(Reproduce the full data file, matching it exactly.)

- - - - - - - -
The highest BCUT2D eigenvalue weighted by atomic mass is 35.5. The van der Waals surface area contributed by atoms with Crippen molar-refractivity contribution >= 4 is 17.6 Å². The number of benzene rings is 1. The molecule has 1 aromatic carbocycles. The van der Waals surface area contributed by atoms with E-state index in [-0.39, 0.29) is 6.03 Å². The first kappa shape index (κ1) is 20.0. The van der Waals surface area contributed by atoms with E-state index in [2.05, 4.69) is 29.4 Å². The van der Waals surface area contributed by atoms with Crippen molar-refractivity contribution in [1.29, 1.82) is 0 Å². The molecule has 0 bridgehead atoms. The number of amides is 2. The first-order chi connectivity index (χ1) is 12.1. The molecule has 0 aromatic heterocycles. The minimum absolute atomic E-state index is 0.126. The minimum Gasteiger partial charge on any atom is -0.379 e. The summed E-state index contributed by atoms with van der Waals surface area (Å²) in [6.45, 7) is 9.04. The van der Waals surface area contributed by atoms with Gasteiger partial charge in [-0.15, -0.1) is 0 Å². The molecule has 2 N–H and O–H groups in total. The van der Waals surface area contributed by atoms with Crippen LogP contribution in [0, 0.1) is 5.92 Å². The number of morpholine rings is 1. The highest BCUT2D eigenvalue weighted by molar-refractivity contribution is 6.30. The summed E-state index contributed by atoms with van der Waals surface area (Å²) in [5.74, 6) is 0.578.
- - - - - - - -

The highest BCUT2D eigenvalue weighted by atomic mass is 35.5. The van der Waals surface area contributed by atoms with Crippen molar-refractivity contribution >= 4 is 17.6 Å². The number of benzene rings is 1. The molecule has 1 aromatic carbocycles. The van der Waals surface area contributed by atoms with E-state index in [-0.39, 0.29) is 6.03 Å². The first kappa shape index (κ1) is 20.0. The van der Waals surface area contributed by atoms with E-state index in [2.05, 4.69) is 29.4 Å². The van der Waals surface area contributed by atoms with Crippen molar-refractivity contribution in [1.29, 1.82) is 0 Å². The molecule has 0 bridgehead atoms. The number of amides is 2. The first-order chi connectivity index (χ1) is 12.1. The molecule has 0 aromatic heterocycles. The minimum absolute atomic E-state index is 0.126. The minimum Gasteiger partial charge on any atom is -0.379 e. The summed E-state index contributed by atoms with van der Waals surface area (Å²) in [6.45, 7) is 9.04. The van der Waals surface area contributed by atoms with Gasteiger partial charge in [-0.15, -0.1) is 0 Å². The molecule has 2 N–H and O–H groups in total. The van der Waals surface area contributed by atoms with Crippen LogP contribution in [0, 0.1) is 5.92 Å². The number of morpholine rings is 1. The highest BCUT2D eigenvalue weighted by molar-refractivity contribution is 6.30. The summed E-state index contributed by atoms with van der Waals surface area (Å²) in [5.74, 6) is 0.578.